I think it’s wrong to generalize. It’s not right to lump an entire group into some monolith just because a few of them fall in line with some stereotypical view you hold.
With that being said, a lot of NBA players are fucking idiots.
Since it’s been revealed that former NBC center John Amaechi (yeah, I haven’t a clue as to who he is either) is gay and plans on writing a book about his experiences as a closeted gay man and professional athlete (or bench warmer, take your pick), a lot of people have been commenting on the newest member of the openly gay male professional athletes club.
I’m assuming this club has only about three and a half members. I say half, because I wouldn’t be shocked if one of them is still holding out and claiming to be bisexual.
In any event, of those who have commented on Amaechi’s (yeah, I still don’t know who this guy is) disclosure, most of have been waiting on word from other players in the league.
LeBron James, however, said he didn’t think an openly gay person could survive in the league.
“With teammates you have to be trustworthy, and if you’re gay and you’re not admitting that you are, then you are not trustworthy,” James said. “So that’s like the No. 1 thing as teammates — we all trust each other. You’ve heard of the in-room, locker room code. What happens in the locker room stays in there. It’s a trust factor, honestly. A big trust factor.”
I appreciate LeBron’s honesty. Not everyone that tall reveals how short their length of thinking is. I don’t see the correlation between discussing who you choose to lay down with and who you pass the ball to on the court.
I get the point LeBron is trying to make, but one has to consider the amount of pressure an openly gay male athlete would have to deal with in a locker room setting. People harbor many prejudices and they’re exuded in each asinine comment they make, creating a hostile environment for any man that chooses to make his sexual orientation public.
Injured Philadelphia Sixers forward Shavlik Randolph acknowledged it’s a new situation.
“As long as you don’t bring your gayness on me I’m fine, Randolph said. “As far as business-wise, I’m sure I could play with him. But I think it would create a little awkwardness in the locker room.”
And Sixer center Steven Hunter:
Even so, Hunter said he would be fine with an openly gay teammate.
“As long as he don’t make any advances toward me I’m fine with it,” he said. “As long as he came to play basketball like a man and conducted himself like a good person, I’d be fine with it.”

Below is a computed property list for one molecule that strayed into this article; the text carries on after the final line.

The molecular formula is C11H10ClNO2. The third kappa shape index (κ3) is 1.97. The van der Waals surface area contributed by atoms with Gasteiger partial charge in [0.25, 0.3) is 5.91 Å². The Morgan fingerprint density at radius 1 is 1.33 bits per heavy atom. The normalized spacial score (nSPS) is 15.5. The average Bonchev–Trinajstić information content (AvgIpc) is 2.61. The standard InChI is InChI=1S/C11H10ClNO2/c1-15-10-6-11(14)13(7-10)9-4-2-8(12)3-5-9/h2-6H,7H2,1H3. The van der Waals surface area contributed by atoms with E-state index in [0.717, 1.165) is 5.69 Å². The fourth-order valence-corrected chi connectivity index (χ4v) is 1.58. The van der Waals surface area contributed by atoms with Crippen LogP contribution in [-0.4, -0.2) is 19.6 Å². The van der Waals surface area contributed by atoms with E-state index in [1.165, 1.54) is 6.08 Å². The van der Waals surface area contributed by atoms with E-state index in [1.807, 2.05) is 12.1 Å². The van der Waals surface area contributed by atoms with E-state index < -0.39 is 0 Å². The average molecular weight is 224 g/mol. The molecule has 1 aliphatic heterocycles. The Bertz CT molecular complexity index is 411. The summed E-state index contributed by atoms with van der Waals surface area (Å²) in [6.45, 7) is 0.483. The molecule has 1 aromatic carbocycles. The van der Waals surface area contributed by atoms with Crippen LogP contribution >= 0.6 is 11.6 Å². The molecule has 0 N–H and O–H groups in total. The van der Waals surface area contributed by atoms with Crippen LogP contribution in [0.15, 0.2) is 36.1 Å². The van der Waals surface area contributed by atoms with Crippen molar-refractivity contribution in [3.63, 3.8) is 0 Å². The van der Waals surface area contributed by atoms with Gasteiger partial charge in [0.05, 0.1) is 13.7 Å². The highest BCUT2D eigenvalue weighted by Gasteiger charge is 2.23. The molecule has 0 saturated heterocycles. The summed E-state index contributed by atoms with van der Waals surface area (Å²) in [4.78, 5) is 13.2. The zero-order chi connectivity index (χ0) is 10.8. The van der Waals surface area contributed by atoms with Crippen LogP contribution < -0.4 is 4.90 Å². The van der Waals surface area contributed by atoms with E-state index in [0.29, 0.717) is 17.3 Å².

Asinine comments like these, for example. Count all of the stereotypes. The notion that every gay man wants to “turn out” every heterosexual male in a five mile radius. The idea that every gay man is effeminate. And my personal favorite, the stigma of being a deviant attached to every admitted homosexual.
I can see why someone I’ve never heard of is the first openly gay NBA player.
Could someone please enlighten these millionaires on this missed tidbit of information: You can’t catch the gay!
Not every man (or woman for that matter) wants you, nor does every gay man secretly long to participate in the Vagina Monologues.
As for that “good person” comment, since when is the NBA known for holding high moral standards for its players?
To be fair:
Orlando’s Grant Hill, who said he didn’t know Amaechi when he was with the Magic, also applauded the decision to go public.
“The fact that John has done this, maybe it will give others the comfort or confidence to come out as well, whether they are playing or retiring,” Hill said.
If we had more players in the league like Grant (but not get constantly injured, of course), perhaps more players with names we actually recognize would be open about who they are. Until then, I see the themes of denial and ignorance surrounding this issue.
NBA commissioner David Stern said a player’s sexuality wasn’t important.
“We have a very diverse league. The question at the NBA is always ’Have you got game?’ That’s it, end of inquiry,” he said.
Who actually believes this? If you do, let me grab a marker and scribble 500 on a big rock and sell you a Mercedes.